A RAIL fare increase that will comes into effect next year has been slammed by the deputy mayor of Greater Manchester Baroness Bev Hughes.

She says "most people have given up travelling on our trains" after "another year of delays, cancellations and overcrowded trains".

The deputy mayor believes a price hike will not “win those people back”.

The fare increase is based on the Retail Prices Index (RPI) inflation measure for July of 2.8 per cent.

Baroness Hughes said: "This is another kick in the teeth for Greater Manchester’s long-suffering rail commuters.

"After another year of delays, cancellations and overcrowded trains, the travelling public will find it hard to understand how another fare increase can possibly be justified.

"Many people have given up travelling on our trains because they can’t guarantee getting to work on time, or getting home before their children are in bed.

"Putting up fares is not going to help win those people back.

"Greater Manchester is calling on the government to give us more control of our railways so we can deliver a better service that puts people first and that is integrated with the rest of our public transport."

Leigh Journal:

Deputy mayor of Greater Manchester Baroness Bev Hughes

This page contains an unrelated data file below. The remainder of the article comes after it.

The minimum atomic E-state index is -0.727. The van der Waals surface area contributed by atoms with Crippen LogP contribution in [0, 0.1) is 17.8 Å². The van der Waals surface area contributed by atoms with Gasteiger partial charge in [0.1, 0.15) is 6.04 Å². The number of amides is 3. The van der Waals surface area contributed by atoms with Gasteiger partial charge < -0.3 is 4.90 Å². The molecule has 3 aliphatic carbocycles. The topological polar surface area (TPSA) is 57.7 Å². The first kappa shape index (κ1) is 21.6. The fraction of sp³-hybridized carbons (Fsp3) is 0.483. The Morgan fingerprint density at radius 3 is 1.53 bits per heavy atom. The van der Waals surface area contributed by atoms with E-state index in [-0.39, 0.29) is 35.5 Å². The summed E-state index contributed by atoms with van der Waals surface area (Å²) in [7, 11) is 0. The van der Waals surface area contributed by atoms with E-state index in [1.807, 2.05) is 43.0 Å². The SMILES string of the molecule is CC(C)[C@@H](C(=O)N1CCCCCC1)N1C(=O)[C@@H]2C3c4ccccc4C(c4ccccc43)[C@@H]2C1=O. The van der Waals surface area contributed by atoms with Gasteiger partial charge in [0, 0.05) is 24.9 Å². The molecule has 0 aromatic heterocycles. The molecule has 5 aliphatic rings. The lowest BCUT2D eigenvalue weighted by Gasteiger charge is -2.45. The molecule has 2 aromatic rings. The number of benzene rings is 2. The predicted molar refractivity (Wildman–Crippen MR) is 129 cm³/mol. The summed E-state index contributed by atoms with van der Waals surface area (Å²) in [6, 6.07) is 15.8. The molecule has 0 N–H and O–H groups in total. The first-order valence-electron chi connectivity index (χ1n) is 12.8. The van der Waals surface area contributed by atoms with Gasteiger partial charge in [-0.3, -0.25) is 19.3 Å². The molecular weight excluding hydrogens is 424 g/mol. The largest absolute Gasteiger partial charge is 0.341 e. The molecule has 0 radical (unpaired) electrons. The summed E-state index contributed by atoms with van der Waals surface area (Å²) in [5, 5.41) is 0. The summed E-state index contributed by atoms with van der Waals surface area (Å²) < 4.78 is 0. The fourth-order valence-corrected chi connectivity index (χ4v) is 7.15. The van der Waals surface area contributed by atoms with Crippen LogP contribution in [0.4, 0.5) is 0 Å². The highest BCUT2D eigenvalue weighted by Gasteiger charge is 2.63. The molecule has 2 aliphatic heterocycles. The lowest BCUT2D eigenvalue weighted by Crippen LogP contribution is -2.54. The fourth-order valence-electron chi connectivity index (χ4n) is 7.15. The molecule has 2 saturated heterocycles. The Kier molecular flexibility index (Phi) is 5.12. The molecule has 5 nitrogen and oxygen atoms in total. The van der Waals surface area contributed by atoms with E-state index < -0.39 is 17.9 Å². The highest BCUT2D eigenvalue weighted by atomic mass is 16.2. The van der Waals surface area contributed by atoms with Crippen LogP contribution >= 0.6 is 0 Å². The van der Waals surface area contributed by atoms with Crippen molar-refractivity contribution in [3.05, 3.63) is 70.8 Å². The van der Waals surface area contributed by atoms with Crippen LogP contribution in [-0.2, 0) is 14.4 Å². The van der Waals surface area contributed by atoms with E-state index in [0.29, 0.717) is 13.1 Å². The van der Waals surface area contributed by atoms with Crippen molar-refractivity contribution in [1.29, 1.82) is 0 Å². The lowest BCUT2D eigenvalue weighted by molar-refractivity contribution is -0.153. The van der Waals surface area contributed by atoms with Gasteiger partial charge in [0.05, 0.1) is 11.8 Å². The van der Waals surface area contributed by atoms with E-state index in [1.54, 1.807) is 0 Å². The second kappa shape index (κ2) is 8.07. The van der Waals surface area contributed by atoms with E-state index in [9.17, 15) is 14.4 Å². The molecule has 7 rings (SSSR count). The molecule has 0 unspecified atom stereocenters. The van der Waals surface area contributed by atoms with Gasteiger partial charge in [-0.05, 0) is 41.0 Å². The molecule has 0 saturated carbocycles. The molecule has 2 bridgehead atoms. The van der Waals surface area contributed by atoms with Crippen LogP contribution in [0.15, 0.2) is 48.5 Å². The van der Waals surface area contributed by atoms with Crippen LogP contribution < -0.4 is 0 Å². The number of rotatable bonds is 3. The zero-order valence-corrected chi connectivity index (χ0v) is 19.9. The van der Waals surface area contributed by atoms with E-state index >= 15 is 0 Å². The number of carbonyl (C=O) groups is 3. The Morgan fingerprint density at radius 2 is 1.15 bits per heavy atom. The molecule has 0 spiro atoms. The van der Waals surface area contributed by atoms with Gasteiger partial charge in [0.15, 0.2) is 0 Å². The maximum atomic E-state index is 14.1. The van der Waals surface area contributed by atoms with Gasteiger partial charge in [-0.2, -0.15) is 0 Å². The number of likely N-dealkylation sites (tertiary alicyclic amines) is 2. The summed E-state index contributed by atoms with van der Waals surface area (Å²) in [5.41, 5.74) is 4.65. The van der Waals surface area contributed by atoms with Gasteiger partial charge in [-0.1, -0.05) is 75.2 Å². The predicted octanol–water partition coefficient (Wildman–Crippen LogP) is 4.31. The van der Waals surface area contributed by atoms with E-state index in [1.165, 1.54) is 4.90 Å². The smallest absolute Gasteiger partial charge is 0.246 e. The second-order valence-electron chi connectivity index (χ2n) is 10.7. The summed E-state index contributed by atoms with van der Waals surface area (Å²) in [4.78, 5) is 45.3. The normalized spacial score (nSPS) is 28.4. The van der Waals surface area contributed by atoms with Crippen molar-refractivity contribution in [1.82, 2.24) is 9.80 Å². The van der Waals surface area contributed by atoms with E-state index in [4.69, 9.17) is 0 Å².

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Greater Manchester was severely affected by the timetable chaos that impacted on train travellers in the summer of 2018.

It was described by last month's Blake Jones Review as "a massive failure" of the rail industry.

In June, the Mayor of Greater Manchester, Andy Burnham, launched Our Network, a ten-year plan to create an integrated, modern and accessible public transport system in the city-region.

Public transport connections across the city-region will grow and develop in four phases over the next decade.

The Government said in January 2020 it will be the seventh year in a row that it has capped fares in line with inflation.

It also added that since 2014 fares, on average, remained below the annual inflation cap.

Transport Secretary Grant Shapps said: “I've been taking six trains a day for years and have frequently found commuting extremely frustrating, so it's tempting to suggest fares should never rise.

"Of course, the truth is that if we stop investing in our railways then we'll never see it improved.

“So my first priority is to get the trains running on time and Keith Williams has been carrying out a root-and-branch review.

"Today I can announce that I will bring the much-criticised franchising system to an end and instead create a railway where the main goal of everyone involved is to run trains on time.

“Our trains are the busiest they have been in history, but that congestion must not prevent us from creating a railway that’s fit for the 21st century.”